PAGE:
I have often got so frustrated and discouraged that the link to a post that I spent hours on didn't get anywhere close to the attention of a person who is declaring they are in the drive-thru of a Tim Hortons. It starts making me question if I have any hope of success in this career. Do I have what it takes to get an audience? Does anyone care what I write?

Of course, when I get in this mood then I'm ignoring the fact that I know that I have readers who were complete strangers that I've never met in my life and only follow my site or listen to the podcast because they must like what I do. Over the past year, I've got several nice comments and emails from people who I've never met telling me how much a certain article meant to them and how much they love my writing.

But I push all that positivity away, because a picture of someone goofily smiling beside a tuna melt got more likes than anything that I've ever created.

I've also found myself becoming obsessed with the success of some pop culture and movie writers. Some of them I adore and others that I don't think are good writers. But all of them have a large readership. And they make a decent to very good living entirely off their own sites. I get frustrated because I start questioning what makes them so much better than me? Or start believing that they must be thousand times the writer that I ever could be because they have enough followers that they can make significant money from sponsors and ads.

Once again, I find myself being consumed by specific people. The worst part when it comes to the innocent friend who is nailing it at social media, I find myself resenting them. I get very angry, I get depressed. I question why I ever thought I could make it as a writer. Then I get bitter that they seem more successful at something that I should be rocking if I was any good at my job.

Then I realize that I am angry at people that aren't even aware of what they are doing, and more importantly, are not trying to affect me in anyway. There success doesn't do anything to harm my own. If anything, it is hope for me.

In my journey to have positive thinking guide my life, I realize that instead of being jealous that instead I should celebrate the success of my friend on social media or the writer with a huge readership. I should be happy for them. I should be proud.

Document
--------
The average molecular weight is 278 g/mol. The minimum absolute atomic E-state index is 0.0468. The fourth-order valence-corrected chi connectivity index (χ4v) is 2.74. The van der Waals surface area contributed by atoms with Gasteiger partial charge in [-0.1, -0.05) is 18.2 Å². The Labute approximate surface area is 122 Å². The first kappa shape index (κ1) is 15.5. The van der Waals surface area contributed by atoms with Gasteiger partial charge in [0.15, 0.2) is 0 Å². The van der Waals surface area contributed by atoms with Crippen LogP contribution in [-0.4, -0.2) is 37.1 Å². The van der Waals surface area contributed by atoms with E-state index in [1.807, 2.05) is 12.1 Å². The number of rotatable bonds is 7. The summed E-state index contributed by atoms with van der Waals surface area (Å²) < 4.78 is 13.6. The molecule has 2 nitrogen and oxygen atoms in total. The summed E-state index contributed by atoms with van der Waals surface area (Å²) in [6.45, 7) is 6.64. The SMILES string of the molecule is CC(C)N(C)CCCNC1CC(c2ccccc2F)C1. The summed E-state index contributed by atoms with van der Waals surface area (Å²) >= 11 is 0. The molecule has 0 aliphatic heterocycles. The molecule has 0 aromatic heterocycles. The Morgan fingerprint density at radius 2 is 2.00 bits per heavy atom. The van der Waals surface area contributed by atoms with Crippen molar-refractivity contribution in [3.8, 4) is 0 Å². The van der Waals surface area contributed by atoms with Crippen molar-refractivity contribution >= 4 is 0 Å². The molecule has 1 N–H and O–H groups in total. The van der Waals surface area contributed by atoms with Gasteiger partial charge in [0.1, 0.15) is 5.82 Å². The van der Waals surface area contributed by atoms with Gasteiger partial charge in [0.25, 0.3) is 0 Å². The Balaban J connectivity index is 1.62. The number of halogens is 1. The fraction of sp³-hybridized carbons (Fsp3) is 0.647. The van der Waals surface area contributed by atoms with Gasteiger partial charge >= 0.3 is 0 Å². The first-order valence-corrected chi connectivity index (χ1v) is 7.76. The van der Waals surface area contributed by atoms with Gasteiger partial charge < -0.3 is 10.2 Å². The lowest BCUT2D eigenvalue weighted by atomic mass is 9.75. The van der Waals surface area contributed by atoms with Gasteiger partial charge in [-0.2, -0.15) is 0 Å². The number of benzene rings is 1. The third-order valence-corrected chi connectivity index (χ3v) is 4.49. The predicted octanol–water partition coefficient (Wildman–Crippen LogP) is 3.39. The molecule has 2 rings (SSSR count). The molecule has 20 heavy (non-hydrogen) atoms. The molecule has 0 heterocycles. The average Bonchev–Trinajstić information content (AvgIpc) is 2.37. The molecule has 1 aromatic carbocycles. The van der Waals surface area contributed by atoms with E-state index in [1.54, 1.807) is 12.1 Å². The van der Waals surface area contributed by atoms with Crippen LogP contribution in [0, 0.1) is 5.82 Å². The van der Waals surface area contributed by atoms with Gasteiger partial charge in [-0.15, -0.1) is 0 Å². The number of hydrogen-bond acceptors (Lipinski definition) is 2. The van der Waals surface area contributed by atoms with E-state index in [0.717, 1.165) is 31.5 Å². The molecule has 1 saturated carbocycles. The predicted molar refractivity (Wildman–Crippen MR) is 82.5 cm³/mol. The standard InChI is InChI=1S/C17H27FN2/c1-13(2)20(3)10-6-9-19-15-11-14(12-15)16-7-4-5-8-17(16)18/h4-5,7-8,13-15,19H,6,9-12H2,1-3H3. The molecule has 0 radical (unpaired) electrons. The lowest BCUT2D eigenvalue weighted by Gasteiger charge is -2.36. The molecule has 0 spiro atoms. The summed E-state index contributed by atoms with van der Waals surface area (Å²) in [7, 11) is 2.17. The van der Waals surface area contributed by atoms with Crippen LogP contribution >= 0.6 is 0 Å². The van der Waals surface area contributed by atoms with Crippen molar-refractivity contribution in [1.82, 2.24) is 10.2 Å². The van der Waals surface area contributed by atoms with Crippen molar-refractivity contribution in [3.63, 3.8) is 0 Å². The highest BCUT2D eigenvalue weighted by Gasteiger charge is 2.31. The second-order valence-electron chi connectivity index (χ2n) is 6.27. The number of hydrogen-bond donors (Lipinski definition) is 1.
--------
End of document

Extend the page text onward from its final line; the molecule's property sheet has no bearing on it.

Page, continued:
The big reason is that being jealous has never led to me having a great day but being excited for somebody puts me in a better mood.

But also, I should see it as motivation. If they can attract a huge following on social media or if a writer's site is making lots of money thanks to sponsors due to their large readership, then it is a sign that it can be done. I should see them as the encouragement and motivation for my success. I should hold them up as proof that my dreams can become reality.

Now, I don't want to trick you into thinking that people don't upset me anymore or that I don't struggle with jealousy. It is all still there. But I am trying to focus on the positives. I am trying to look at various situations and then reflect on how that can make me a better person. How I can use these experiences and feelings to bring more goodness and value into the world.

I'm seeking to be more positive. I am seeking to be more appreciative. I am seeking to be more grateful for every relationship that I have in my life. Everyone brings something of worth on this crazy journey.

I have no idea if any of this is the least bit helpful for anyone. I often feel like this is weird stuff and feelings that only I wrestle with, and I am just revealing what a messed up person that I am. But any time that I am honest like this. I hear from a few people that reveal that they struggle too and that they are appreciative that I was so honest about it.

Hopefully, this had value for somebody. Meanwhile, I am going to keep being appreciative and positive about all the relationships in my life.